“Whatever the mind can conceive and believe, it can achieve. Napoleon Hill”
2005, I finish my A’Level studies at Marondera High School in Marondera, Zimbabwe. Zimbabwe is at the height of its socio-economic and political decay. I want to advance my education but the situation in +263 won’t allow. My father, knowing very well that his son wants to advance his education by any means necessary, suggests that I take a gap year in 2006 and help him run his businesses in rural Macheke, a small village town on the border of Mashonaland East and Manicaland provinces, on your way to Mutare, Zimbabwe’s fourth largest city. I take up the offer and I run the family business to the best I could. Towards the end of 2006 I told my dad that I really wanted to go to university to study and he understood but the sad story was that it was quite difficult for my family to finance my studies. Anyone who really understands the situation in Zimbabwe from 2006 will know what I’m talking about.
On the 19th of March 2007, I embarked on what I still consider as one of the most adventurous journeys of my life. I hopped on to a Greyhound bus, armed with US$52, which, at the time, was equivalent to R 1000, Destination: Durban, South Africa. To this very day I still remember the words my parents said to me on that day, warning me about the dangers of living in Azania! I arrived in Durban and managed to secure a job at a restaurant called Oscars Café in Essenwood Road. That job marked a watershed moment in my life. I was a waiter but because I had an unfulfilled dream and I was not prepared to let the situation in Zimbabwe dictate my fate, I then enrolled at the University of KwaZulu Natal Howard College Campus for a bachelor’s degree. I used the money I made to finance my studies. Four years of my life was spent at that restaurant then I moved to Market Restaurant when Oscars was sold.
Working while studying was one of the most challenging endeavors I have ever embarked on. It was very tough. Varsity classes started at 8am and at 4:30pm I had to be at work. I worked till 11pm each night, 16 hour double shifts on the weekend. After work I would then start working on assignments and/or study, but I never lost hope. I wanted that degree so bad. Through restaurant work and the strength I got from the heavens, I managed to attain 2 degrees. The hours were long, the work was tough but working in the restaurant did not just help me pay for my education, it helped me develop excellent communicative, business and interpersonal skills, which are vital in the business world this day. After graduation I managed to secure good jobs and I haven’t stopped studying. I plan to pursue a Masters in International Relations as well as an LLM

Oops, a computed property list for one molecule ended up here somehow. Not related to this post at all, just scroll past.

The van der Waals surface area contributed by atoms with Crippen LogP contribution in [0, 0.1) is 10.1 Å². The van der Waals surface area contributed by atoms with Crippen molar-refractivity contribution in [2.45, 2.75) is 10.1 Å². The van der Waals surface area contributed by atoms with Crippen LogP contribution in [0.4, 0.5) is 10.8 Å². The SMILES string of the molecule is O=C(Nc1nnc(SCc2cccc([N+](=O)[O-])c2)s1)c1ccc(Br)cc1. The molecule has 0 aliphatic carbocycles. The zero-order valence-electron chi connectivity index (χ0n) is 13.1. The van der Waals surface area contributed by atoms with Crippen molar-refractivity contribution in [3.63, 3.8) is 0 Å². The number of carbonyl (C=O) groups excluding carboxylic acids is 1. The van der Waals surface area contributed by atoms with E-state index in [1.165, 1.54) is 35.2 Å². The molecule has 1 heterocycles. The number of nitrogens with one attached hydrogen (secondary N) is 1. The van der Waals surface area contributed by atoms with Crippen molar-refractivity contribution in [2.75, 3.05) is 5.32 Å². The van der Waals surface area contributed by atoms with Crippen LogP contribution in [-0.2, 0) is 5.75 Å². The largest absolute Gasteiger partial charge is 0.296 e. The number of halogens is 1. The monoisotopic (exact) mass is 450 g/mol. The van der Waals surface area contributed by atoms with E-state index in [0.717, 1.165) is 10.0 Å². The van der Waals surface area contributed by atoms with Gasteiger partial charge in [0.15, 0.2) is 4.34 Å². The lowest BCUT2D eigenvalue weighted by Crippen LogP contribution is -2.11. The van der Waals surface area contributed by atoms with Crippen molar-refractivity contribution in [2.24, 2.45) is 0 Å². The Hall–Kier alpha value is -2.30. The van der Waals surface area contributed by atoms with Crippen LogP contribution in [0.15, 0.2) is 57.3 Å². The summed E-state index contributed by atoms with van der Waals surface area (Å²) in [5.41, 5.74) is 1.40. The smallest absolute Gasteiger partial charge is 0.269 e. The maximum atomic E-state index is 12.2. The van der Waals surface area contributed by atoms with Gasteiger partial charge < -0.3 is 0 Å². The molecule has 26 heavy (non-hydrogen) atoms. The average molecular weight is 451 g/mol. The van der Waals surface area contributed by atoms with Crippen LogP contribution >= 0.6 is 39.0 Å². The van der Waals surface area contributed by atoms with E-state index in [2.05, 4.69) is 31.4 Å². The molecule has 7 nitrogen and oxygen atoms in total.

A few months ago I was at a restaurant at OR Tambo International Airport in Johannesburg, South Africa, waiting for my flight, I was travelling to one of the Southern African countries. The waitress who served me was a Zimbabwean girl. I had a chat with her and she told me she wanted to study and I shared my story with her, I was just having a conversation. Several months later, when I had long forgotten about my conversation with her, I was back to the airport and it so happened that I found myself at the same restaurant where she worked. Somebody else was serving me but when that girl I had spoken to spotted me she came straight to me…what she did almost got me into tears, she produced her student card!! My story had inspired her to take that leap of faith and had registered at the University of Johannesburg’s Bunting road campus in Auckland Park. I still cannot comprehend what I felt on that day.
The main reason why I decided to share my story with the rest of the world is that I want people to know that the road to greatness is like that legendary narrow path, its full of obstacles but its up to you to give up or navigate your way around it. I’m not saying I’m a great man now, but I’m far much better than what I was in 2006. This is my message to you all, in whatever you do, be the yardstick of excellence, make sure you lead so that they can follow. Look beyond the obvious, in search of the unseen, as you establish yourself as number one, as the world’s greatest….you can do it. Don’t ever let anyone tell you otherwise, you can do it.
Tapiwa Munjoma is a Political Scientist, FreeLance Journalist and a Human Rights Activist who specializes on African Politics.